Background Noyce: Professor Charlotte Christensen

By Andrea BaUmgartel

baumgart1@grinnell.edu

Professor Charlotte Christensen, physics, researches the universe. Literally.

“Broadly, I am interested in how galaxies evolve,” she said.

Professor Christensen just recently received a grant from the College which will allow her to spend all of next year doing full-time research on the evolution of galaxies—investigating how they end up having the shape, color and star formations that we observe today.

“I approach this computationally to model the galaxies in the universe, from soon after the Big Bang to the present day. I study how the galaxies transform over time and what processes drive that transformation,” she said.

This is a really big field—in both the scientific community and the community of the universe.

“What I’m interested in, at the moment, is how gas is accreted onto galaxies and how it is lost,” Professor Christensen specified.

The gas comes in via the “intergalactic medium,” or the physical space between galaxies comprised of a lot of hot gas. “But we don’t yet know how much gas [is coming in] or in what state,” Professor Christensen said. “We also know that gas is expelled from galaxies. So when stars form, you will have occasionally a massive star that forms, which have shorter lifespans … And when they die, they release a lot of energy in the form of a supernova. What that energy can do is create a shockwave that pushes gas out of the galaxy, heats it up,” she said.

As the gas comes in, a star forms and creates a feedback loop expelling more gas. “So I’ve been looking at some simulations of galaxies to try to track as gas enters and as it exits and determine the state it’s in as it enters and exits.”

Professor Charlotte Christensen studies how gas is accreted onto galaxies.

Additionally, Christensen tracks the chemical composition of gasses in the universe. Because the universe was formed with just hydrogen and helium, and only the heavier elements have been created through stars, she can examine the chemical composition of a particular gas. If the gas has an element like carbon, that means the gas used to be in a galaxy.

The key to Professor Christensen’s computational simulations code involves gravity, which “drives the vast majority of stuff happening—it brings gas together and collects dark matter,” she said.

Additionally, gas radiates away energy and then cools down, becoming more dense — or, conversely, it can heat up, become less dense and less likely to remain at the center of a galaxy. So gas cooling and heating is another big player.

The third main component in the code are the stars.

“For stars, we’re interested in how likely it is that a star will form and then after it’s formed, how long will it live? And if it dies, for instance in a supernova, how much energy and how many heavy elements is it ejecting?” Christensen said.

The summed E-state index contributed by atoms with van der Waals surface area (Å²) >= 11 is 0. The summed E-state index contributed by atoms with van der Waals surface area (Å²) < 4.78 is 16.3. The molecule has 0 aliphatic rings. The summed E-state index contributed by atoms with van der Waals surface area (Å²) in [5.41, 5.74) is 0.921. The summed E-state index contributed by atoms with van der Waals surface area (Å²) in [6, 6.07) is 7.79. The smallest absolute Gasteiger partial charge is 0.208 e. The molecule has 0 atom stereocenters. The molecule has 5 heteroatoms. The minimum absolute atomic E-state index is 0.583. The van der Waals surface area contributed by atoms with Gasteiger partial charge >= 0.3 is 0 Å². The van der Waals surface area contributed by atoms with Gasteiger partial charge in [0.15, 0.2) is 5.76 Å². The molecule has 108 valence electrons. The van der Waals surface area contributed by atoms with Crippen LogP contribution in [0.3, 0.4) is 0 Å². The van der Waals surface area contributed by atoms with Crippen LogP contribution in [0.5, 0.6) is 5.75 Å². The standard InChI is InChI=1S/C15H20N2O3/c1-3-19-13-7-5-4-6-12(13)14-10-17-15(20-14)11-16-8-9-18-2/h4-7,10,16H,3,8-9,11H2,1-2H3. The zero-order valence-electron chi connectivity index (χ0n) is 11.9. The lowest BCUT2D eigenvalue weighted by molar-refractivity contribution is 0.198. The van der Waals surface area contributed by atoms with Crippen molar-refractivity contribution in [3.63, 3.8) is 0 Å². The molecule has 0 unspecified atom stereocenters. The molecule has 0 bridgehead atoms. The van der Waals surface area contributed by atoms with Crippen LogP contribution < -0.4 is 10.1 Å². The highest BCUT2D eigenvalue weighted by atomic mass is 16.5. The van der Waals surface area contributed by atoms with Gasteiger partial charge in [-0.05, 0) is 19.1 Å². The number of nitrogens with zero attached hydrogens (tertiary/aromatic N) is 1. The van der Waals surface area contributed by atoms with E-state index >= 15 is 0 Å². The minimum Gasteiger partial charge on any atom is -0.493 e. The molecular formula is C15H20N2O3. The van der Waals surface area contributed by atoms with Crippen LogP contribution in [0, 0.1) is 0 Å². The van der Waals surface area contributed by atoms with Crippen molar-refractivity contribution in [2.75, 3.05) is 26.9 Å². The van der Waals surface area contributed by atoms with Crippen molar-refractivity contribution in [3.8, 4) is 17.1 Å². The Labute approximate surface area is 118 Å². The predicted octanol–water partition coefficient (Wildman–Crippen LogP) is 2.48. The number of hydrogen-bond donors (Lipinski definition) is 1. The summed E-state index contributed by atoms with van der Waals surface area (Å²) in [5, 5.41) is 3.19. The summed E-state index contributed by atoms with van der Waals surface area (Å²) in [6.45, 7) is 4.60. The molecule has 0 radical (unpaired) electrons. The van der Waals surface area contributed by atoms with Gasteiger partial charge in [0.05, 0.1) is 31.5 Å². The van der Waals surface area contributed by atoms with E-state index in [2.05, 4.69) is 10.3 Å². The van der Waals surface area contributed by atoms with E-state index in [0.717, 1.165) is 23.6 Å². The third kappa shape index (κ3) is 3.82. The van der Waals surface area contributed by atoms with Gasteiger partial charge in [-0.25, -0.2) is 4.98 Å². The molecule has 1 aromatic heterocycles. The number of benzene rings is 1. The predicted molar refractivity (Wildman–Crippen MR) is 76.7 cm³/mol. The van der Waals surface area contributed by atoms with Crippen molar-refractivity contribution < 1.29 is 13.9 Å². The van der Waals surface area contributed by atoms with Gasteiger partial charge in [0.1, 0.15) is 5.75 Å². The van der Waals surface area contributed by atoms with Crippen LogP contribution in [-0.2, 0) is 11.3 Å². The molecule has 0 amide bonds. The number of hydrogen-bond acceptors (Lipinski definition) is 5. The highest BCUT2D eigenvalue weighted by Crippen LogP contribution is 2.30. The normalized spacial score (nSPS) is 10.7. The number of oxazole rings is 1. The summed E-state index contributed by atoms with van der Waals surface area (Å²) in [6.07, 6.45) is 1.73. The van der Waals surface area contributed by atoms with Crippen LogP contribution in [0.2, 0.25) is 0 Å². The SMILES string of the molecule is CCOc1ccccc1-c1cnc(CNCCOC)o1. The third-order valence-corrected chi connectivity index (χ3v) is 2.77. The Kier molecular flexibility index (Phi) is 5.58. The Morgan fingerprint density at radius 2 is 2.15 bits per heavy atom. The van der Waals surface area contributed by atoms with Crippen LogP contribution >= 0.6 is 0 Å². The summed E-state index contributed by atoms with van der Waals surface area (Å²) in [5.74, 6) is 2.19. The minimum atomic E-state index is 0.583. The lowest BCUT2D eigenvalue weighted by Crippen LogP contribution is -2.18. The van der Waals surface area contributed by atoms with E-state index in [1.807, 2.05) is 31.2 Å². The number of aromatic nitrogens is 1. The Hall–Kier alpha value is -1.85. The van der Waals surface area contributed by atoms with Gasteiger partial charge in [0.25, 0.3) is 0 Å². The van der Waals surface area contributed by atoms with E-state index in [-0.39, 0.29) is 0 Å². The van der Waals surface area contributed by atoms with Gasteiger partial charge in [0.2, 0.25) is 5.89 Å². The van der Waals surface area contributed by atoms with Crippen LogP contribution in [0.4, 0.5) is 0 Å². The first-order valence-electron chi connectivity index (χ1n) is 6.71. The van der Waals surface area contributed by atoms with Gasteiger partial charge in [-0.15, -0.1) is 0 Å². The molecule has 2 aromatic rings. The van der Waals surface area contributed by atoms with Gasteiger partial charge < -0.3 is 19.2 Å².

Therefore, Professor Christensen’s computations also include information on the stars’ formation as well as their life cycle.

Some of what Professor Christensen and others are trying to answer is why different types of galaxies differ in their gas and star compositions. For example, the massive elliptical galaxies don’t have much, if any, recent star formation. On the other hand, dwarf galaxies and spiral galaxies are more balanced in terms of stuff going in and out.

“Our galaxy, the Milky Way, forms about one solar mass per year,” Christensen said. “We aren’t quite sure how much gas is being accreted or lost, because it’s actually harder to make these measurements from inside a galaxy as opposed to outside of it. But we think that we are ejecting a little bit more gas than is being accreted.”

When asked what she would like more people to know about galaxies, Professor Christensen said there are two main misconceptions.

One is that, when we think of galaxies, we just tend to think about their stars because that’s what we can see. But stars are only a tiny fraction of an actual galaxy.

“Most of the mass of a galaxy is in the form of dark matter, which is very mysterious and seems to only interact through gravity—we can’t detect light coming from it or being blocked by it. And then, after the dark matter, in many galaxies, there’s more gas than there are stars—stars are just these little tracers,” Christensen said.

Although stars are just a tiny fraction of the actual galaxy, when the massive ones become supernovae, they cause the galaxy to undergo huge conformational change.

“Supernova can alter the entire history of a galaxy,” Christensen said.